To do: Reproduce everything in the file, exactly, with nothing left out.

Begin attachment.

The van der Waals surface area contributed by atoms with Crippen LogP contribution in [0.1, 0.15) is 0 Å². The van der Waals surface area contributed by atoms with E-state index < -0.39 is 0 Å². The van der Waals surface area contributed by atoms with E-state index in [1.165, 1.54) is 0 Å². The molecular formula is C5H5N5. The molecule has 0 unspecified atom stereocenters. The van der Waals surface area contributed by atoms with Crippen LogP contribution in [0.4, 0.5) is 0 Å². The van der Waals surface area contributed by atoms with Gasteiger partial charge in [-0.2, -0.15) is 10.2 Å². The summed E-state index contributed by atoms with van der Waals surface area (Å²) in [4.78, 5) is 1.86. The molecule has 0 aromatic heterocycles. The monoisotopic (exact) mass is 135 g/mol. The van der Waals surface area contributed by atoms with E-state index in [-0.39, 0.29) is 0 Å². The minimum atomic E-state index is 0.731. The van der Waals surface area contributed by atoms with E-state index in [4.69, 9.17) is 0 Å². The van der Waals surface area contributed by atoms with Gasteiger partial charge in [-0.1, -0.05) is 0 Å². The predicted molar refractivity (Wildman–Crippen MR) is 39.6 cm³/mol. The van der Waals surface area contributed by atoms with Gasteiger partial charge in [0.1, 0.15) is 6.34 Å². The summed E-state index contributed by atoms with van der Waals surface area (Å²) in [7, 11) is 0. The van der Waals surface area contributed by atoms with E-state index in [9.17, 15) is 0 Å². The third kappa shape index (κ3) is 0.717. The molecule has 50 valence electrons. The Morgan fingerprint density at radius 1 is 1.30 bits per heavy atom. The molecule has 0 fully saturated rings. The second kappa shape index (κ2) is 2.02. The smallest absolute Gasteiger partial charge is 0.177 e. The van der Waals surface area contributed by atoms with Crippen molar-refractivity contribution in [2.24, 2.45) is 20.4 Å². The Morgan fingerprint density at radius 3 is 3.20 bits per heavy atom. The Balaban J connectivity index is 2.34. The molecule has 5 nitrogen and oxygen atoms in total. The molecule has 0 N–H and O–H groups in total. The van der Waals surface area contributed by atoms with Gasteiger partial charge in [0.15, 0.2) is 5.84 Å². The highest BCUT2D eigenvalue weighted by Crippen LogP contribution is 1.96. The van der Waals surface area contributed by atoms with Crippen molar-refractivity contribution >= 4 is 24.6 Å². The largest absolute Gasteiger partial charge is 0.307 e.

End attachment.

The van der Waals surface area contributed by atoms with Crippen LogP contribution in [0.1, 0.15) is 0 Å². The van der Waals surface area contributed by atoms with E-state index < -0.39 is 0 Å². The van der Waals surface area contributed by atoms with E-state index in [1.165, 1.54) is 0 Å². The molecular formula is C5H5N5. The molecule has 0 unspecified atom stereocenters. The van der Waals surface area contributed by atoms with Crippen LogP contribution in [0.4, 0.5) is 0 Å². The van der Waals surface area contributed by atoms with Gasteiger partial charge in [-0.2, -0.15) is 10.2 Å². The summed E-state index contributed by atoms with van der Waals surface area (Å²) in [4.78, 5) is 1.86. The molecule has 0 aromatic heterocycles. The monoisotopic (exact) mass is 135 g/mol. The van der Waals surface area contributed by atoms with E-state index in [-0.39, 0.29) is 0 Å². The minimum atomic E-state index is 0.731. The van der Waals surface area contributed by atoms with E-state index in [4.69, 9.17) is 0 Å². The van der Waals surface area contributed by atoms with Gasteiger partial charge in [-0.1, -0.05) is 0 Å². The predicted molar refractivity (Wildman–Crippen MR) is 39.6 cm³/mol. The van der Waals surface area contributed by atoms with Gasteiger partial charge in [0.1, 0.15) is 6.34 Å². The summed E-state index contributed by atoms with van der Waals surface area (Å²) in [7, 11) is 0. The van der Waals surface area contributed by atoms with E-state index in [9.17, 15) is 0 Å². The third kappa shape index (κ3) is 0.717. The molecule has 50 valence electrons. The Morgan fingerprint density at radius 1 is 1.30 bits per heavy atom. The molecule has 0 fully saturated rings. The second kappa shape index (κ2) is 2.02. The smallest absolute Gasteiger partial charge is 0.177 e. The van der Waals surface area contributed by atoms with Crippen molar-refractivity contribution in [2.24, 2.45) is 20.4 Å². The Morgan fingerprint density at radius 3 is 3.20 bits per heavy atom. The Balaban J connectivity index is 2.34. The molecule has 5 nitrogen and oxygen atoms in total. The molecule has 0 N–H and O–H groups in total. The van der Waals surface area contributed by atoms with Gasteiger partial charge in [0.15, 0.2) is 5.84 Å². The highest BCUT2D eigenvalue weighted by Crippen LogP contribution is 1.96. The van der Waals surface area contributed by atoms with Crippen molar-refractivity contribution >= 4 is 24.6 Å². The largest absolute Gasteiger partial charge is 0.307 e.